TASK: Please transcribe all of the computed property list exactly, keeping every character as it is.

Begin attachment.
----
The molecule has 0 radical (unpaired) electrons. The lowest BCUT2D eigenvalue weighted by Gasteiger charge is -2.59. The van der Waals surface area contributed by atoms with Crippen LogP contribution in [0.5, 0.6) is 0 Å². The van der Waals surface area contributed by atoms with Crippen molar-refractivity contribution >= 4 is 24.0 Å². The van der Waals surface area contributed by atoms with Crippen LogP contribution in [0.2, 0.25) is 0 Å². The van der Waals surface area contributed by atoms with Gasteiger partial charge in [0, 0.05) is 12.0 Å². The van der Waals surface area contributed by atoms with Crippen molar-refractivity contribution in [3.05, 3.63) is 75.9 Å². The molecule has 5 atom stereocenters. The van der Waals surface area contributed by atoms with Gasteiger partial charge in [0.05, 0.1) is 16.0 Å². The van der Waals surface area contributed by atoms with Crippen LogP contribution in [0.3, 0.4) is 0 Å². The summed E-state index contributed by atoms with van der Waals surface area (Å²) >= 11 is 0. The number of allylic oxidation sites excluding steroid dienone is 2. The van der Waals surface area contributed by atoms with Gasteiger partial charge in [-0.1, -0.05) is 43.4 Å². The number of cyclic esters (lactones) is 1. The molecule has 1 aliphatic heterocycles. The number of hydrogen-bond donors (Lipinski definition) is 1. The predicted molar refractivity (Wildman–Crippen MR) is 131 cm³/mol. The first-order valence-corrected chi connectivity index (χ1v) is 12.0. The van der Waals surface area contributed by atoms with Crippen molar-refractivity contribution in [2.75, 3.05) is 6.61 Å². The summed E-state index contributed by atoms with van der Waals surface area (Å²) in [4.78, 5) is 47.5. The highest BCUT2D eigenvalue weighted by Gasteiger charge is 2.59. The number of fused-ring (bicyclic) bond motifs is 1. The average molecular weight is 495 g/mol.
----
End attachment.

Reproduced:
The molecule has 0 radical (unpaired) electrons. The lowest BCUT2D eigenvalue weighted by Gasteiger charge is -2.59. The van der Waals surface area contributed by atoms with Crippen LogP contribution in [0.5, 0.6) is 0 Å². The van der Waals surface area contributed by atoms with Crippen molar-refractivity contribution >= 4 is 24.0 Å². The van der Waals surface area contributed by atoms with Crippen LogP contribution in [0.2, 0.25) is 0 Å². The van der Waals surface area contributed by atoms with Gasteiger partial charge in [0, 0.05) is 12.0 Å². The van der Waals surface area contributed by atoms with Crippen molar-refractivity contribution in [3.05, 3.63) is 75.9 Å². The molecule has 5 atom stereocenters. The van der Waals surface area contributed by atoms with Gasteiger partial charge in [0.05, 0.1) is 16.0 Å². The van der Waals surface area contributed by atoms with Crippen LogP contribution in [0.3, 0.4) is 0 Å². The summed E-state index contributed by atoms with van der Waals surface area (Å²) >= 11 is 0. The number of allylic oxidation sites excluding steroid dienone is 2. The van der Waals surface area contributed by atoms with Gasteiger partial charge in [-0.1, -0.05) is 43.4 Å². The number of cyclic esters (lactones) is 1. The molecule has 1 aliphatic heterocycles. The number of hydrogen-bond donors (Lipinski definition) is 1. The predicted molar refractivity (Wildman–Crippen MR) is 131 cm³/mol. The first-order valence-corrected chi connectivity index (χ1v) is 12.0. The van der Waals surface area contributed by atoms with Crippen molar-refractivity contribution in [2.75, 3.05) is 6.61 Å². The summed E-state index contributed by atoms with van der Waals surface area (Å²) in [4.78, 5) is 47.5. The highest BCUT2D eigenvalue weighted by Gasteiger charge is 2.59. The number of fused-ring (bicyclic) bond motifs is 1. The average molecular weight is 495 g/mol.